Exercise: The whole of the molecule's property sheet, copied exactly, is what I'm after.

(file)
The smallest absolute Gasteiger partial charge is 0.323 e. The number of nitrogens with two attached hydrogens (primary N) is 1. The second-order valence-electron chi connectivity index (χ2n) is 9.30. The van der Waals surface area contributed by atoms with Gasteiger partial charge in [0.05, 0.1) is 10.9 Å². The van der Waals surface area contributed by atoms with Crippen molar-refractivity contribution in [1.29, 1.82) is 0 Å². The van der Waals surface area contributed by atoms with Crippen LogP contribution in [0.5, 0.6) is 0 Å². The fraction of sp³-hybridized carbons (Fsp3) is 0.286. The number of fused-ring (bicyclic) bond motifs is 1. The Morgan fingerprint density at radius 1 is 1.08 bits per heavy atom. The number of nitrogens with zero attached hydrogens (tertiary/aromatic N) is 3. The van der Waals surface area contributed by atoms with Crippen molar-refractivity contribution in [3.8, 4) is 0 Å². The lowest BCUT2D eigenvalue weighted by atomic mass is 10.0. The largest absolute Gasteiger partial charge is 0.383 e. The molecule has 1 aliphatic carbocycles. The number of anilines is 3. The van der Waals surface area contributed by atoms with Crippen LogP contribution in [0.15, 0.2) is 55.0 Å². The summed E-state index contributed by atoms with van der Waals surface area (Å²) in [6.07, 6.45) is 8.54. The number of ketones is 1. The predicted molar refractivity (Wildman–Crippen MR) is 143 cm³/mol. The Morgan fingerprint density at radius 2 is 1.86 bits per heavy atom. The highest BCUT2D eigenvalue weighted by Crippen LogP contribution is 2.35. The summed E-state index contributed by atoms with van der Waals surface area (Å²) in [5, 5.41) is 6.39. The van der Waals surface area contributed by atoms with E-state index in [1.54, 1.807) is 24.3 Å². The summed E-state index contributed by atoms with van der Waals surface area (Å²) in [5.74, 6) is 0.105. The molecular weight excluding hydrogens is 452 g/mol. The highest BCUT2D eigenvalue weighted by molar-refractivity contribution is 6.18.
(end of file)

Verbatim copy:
The smallest absolute Gasteiger partial charge is 0.323 e. The number of nitrogens with two attached hydrogens (primary N) is 1. The second-order valence-electron chi connectivity index (χ2n) is 9.30. The van der Waals surface area contributed by atoms with Gasteiger partial charge in [0.05, 0.1) is 10.9 Å². The van der Waals surface area contributed by atoms with Crippen molar-refractivity contribution in [1.29, 1.82) is 0 Å². The van der Waals surface area contributed by atoms with Crippen LogP contribution in [0.5, 0.6) is 0 Å². The fraction of sp³-hybridized carbons (Fsp3) is 0.286. The number of fused-ring (bicyclic) bond motifs is 1. The Morgan fingerprint density at radius 1 is 1.08 bits per heavy atom. The number of nitrogens with zero attached hydrogens (tertiary/aromatic N) is 3. The van der Waals surface area contributed by atoms with Crippen molar-refractivity contribution in [3.8, 4) is 0 Å². The lowest BCUT2D eigenvalue weighted by atomic mass is 10.0. The largest absolute Gasteiger partial charge is 0.383 e. The molecule has 1 aliphatic carbocycles. The number of anilines is 3. The van der Waals surface area contributed by atoms with Crippen LogP contribution in [0.15, 0.2) is 55.0 Å². The summed E-state index contributed by atoms with van der Waals surface area (Å²) in [6.07, 6.45) is 8.54. The number of ketones is 1. The predicted molar refractivity (Wildman–Crippen MR) is 143 cm³/mol. The Morgan fingerprint density at radius 2 is 1.86 bits per heavy atom. The highest BCUT2D eigenvalue weighted by Crippen LogP contribution is 2.35. The summed E-state index contributed by atoms with van der Waals surface area (Å²) in [5, 5.41) is 6.39. The van der Waals surface area contributed by atoms with E-state index in [1.54, 1.807) is 24.3 Å². The summed E-state index contributed by atoms with van der Waals surface area (Å²) in [5.74, 6) is 0.105. The molecular weight excluding hydrogens is 452 g/mol. The highest BCUT2D eigenvalue weighted by molar-refractivity contribution is 6.18.